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Date: December 09, 2019, 06:34:38 AM


The International Community Should Understand the Dynamics Behind Nigeria’s Rapid Population Growth: Politics : - Nigeria's Premier Online Forum


The International Community Should Understand the Dynamics Behind Nigeria’s Rapid Population Growth

By: dayan (M) |Time : August 02, 2019, 03:31:56 PM
The most recent report by the United Nations Population Fund (UNFPA) indicates that Nigeria’s population has crossed the 200 million mark.
When countries face rapid increases in population, the kind we have seen in Nigeria, they usually put in place concrete measures to ensure that the growth is properly managed and channeled to drive rapid economic growth as well.
That is not what has been happening in Nigeria, where the total number of people living in extreme poverty has mirrored population increases.

By the end of 2018, the number of Nigerians living in extreme poverty had increased to 87million people, in contrast to India which had 73 million people in abject poverty.
Meanwhile India is about 5 times Nigeria’s population.

There are many reasons Nigeria’s population will likely continue  unplanned growth, but the most important of them is the issue of the internal political dynamics of the country.

Of all the countries of the world, none has the type of internal political dynamics that drive uncontrolled population growth as Nigeria. The very founding of the country which resulted in independence in 1960 was preceded by controversial population censuses.
And soon after the country gained independence, the first census that was conducted in 1963 was rejected due to accusations of falsification of figures by different regions of the country at the time.

All the subsequent censuses were similarly discredited.

However, the most important reason to worry about Nigeria’s population is the fact that the country’s resources are shared according to population and land mass, but mainly population. The political system is a unitary top-down system where the center controls everything that matters in the country.

The country itself runs a crude form of winner takes all presidential system imposed by a military head of state who came from the current region that benefits most from this skewed system.

The president is elected by direct voting, and whichever part of the country that has the highest population would always produce the president, or weaken any president that comes from a different region.

Nigeria’s president is arguably the most powerful president in the whole world. The presidency has almost no checks to its powers and, it is so by design.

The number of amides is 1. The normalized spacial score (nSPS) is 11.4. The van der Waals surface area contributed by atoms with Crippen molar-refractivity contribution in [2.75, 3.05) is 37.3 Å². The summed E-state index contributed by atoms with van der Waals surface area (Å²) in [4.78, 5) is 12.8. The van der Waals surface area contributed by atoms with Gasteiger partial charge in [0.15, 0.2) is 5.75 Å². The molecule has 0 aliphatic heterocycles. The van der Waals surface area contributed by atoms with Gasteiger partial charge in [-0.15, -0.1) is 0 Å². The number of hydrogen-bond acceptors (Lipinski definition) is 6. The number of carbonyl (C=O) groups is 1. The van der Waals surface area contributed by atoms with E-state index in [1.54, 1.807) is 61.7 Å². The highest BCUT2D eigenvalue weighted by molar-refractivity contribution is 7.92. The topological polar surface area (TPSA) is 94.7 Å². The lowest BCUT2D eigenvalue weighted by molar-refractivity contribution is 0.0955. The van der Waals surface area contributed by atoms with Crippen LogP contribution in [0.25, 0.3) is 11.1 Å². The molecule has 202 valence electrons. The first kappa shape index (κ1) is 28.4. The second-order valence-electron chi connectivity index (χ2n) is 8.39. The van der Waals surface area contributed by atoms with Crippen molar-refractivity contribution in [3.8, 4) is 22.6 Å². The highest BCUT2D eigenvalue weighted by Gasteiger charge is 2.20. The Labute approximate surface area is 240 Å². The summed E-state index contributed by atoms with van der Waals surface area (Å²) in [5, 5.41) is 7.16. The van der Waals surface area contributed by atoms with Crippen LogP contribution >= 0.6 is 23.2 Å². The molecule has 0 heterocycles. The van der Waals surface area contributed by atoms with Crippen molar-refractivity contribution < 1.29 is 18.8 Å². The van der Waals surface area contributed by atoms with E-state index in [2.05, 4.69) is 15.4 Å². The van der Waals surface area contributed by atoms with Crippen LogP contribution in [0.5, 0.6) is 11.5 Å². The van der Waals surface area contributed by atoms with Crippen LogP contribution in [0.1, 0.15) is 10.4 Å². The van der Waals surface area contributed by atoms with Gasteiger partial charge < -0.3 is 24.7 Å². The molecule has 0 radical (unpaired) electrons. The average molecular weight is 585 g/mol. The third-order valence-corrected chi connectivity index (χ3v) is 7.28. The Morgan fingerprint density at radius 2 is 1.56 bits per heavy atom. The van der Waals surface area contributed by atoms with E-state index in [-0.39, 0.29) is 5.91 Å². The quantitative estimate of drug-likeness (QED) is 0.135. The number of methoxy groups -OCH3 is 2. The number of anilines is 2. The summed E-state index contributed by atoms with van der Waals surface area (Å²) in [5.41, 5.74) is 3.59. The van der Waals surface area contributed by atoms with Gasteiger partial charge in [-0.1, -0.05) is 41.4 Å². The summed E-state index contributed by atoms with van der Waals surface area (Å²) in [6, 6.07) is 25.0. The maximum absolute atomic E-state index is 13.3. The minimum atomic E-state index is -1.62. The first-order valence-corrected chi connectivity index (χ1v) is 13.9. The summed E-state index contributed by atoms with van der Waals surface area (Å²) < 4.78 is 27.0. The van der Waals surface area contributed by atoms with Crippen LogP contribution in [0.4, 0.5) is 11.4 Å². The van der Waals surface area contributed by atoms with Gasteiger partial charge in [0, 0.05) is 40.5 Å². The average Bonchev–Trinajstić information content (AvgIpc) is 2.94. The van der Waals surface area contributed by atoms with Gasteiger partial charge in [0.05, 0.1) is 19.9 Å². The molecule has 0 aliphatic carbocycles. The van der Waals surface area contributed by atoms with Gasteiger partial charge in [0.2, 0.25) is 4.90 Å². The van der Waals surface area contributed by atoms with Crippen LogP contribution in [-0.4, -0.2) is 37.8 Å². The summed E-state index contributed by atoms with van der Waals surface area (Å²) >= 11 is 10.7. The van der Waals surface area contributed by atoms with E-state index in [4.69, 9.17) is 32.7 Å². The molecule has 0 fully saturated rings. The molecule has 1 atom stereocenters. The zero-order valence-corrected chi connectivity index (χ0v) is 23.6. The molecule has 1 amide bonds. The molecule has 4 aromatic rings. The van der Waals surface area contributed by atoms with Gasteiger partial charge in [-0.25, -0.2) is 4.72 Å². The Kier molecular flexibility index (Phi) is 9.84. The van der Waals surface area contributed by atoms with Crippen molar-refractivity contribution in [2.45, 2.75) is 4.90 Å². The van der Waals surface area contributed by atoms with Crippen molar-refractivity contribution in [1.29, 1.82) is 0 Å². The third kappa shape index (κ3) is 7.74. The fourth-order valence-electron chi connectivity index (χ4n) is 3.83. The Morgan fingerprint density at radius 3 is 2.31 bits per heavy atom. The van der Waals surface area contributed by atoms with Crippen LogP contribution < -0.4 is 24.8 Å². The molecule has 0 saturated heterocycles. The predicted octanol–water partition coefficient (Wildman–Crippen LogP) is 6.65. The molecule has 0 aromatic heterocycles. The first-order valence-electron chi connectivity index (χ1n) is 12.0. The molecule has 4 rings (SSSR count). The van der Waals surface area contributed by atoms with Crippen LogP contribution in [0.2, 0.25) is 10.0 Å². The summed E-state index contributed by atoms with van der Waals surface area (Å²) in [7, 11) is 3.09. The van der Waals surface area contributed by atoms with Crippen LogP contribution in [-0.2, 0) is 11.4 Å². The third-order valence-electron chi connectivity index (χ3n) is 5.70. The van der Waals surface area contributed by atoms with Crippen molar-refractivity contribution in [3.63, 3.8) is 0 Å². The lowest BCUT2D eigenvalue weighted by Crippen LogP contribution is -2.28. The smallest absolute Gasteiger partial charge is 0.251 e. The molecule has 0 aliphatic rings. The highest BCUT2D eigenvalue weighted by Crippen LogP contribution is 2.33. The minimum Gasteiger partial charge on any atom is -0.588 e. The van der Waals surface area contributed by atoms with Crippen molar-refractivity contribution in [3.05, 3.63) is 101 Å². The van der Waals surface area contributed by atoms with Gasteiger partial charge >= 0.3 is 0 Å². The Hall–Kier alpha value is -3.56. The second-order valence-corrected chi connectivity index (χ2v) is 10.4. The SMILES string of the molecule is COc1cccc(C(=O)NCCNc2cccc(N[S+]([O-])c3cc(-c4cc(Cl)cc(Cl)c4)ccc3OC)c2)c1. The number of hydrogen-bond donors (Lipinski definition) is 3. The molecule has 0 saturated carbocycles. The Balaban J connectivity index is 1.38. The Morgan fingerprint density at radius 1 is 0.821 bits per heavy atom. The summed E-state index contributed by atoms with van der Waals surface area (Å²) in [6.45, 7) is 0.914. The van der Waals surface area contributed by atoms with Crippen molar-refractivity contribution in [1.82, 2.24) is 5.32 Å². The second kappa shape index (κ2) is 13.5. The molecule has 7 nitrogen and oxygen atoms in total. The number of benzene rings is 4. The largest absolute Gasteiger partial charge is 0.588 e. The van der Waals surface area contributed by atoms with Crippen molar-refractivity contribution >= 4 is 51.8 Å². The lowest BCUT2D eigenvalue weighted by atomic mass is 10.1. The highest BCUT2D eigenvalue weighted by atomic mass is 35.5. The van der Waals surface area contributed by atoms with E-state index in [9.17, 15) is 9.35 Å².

A typical example is the recent incident whereby the president of the country summarily removed the Chief Justice of the country using illegal ex parte orders from a tribunal answerable to the presidency, totally bypassing the institutional judicial commission that is constitutionally saddled with such responsibility. 
The national assembly could not do anything about it, and the ruling by the appeal court in the matter shows no signs of restraint on the president.

The almost God-like power of the president of Nigeria is the reason the more populated section of the country wants to retain the current system. The system takes resources from the presumed lesser populated part of the country, to develop the presumed more populated part in a winner takes all, thereby causing bitter resentment in the deprived regions.

To make matters worse, the region that wants to retain the current political system does not want to share natural resources like gold which exists in commercial quantity in its region, but is still insisting on taking the lion share of resources from areas of lesser population (according to the highly politicized official figures).

The reason the international community should pay attention to this internal Nigerian problem is that the region that claims the higher population has no incentive whatsoever to rein in its out of control population growth. Why would it?
The region gets rewarded for producing highest number of out of school children in the world.
It produces children that don’t go to school, or lack useful skills with which to survive economically.

The result is that these people end up joining all kinds of criminal and terrorist organizations which threaten countries far and near.

Graduates from the presumed less populated part never get jobs when they finish school, and also join criminal gangs, such as online advance fee fraud called “419” or “Yahoo boys” in Nigerian lexicon.

The current sociopolitical and demographic trajectory of the country forebodes a future conflict which the rest of the world cannot control due to the huge populations involved.

Such conflict would destabilize the entire African continent, and certainly push towards Europe.

The solution is simple, but the Northern region of Nigeria is using every tool to try to stop it.

That solution is internal political restructuring of Nigeria to enable regions within Nigeria to be accountable to itself.  The more radical option would be a renegotiation of the Nigerian country to allow self determination.

After such restructuring, the population of a region in Nigeria would no longer matter, because there would be no significant natural resources to share.

Regions would develop the resources within each, and pay taxes to the federal government in a true federalist arrangement.

And, if a region fails to plan its population growth, the region alone would bear the full consequences of its planlessness choices.

The only real fear now, is that the time for restructuring may have elapsed already.


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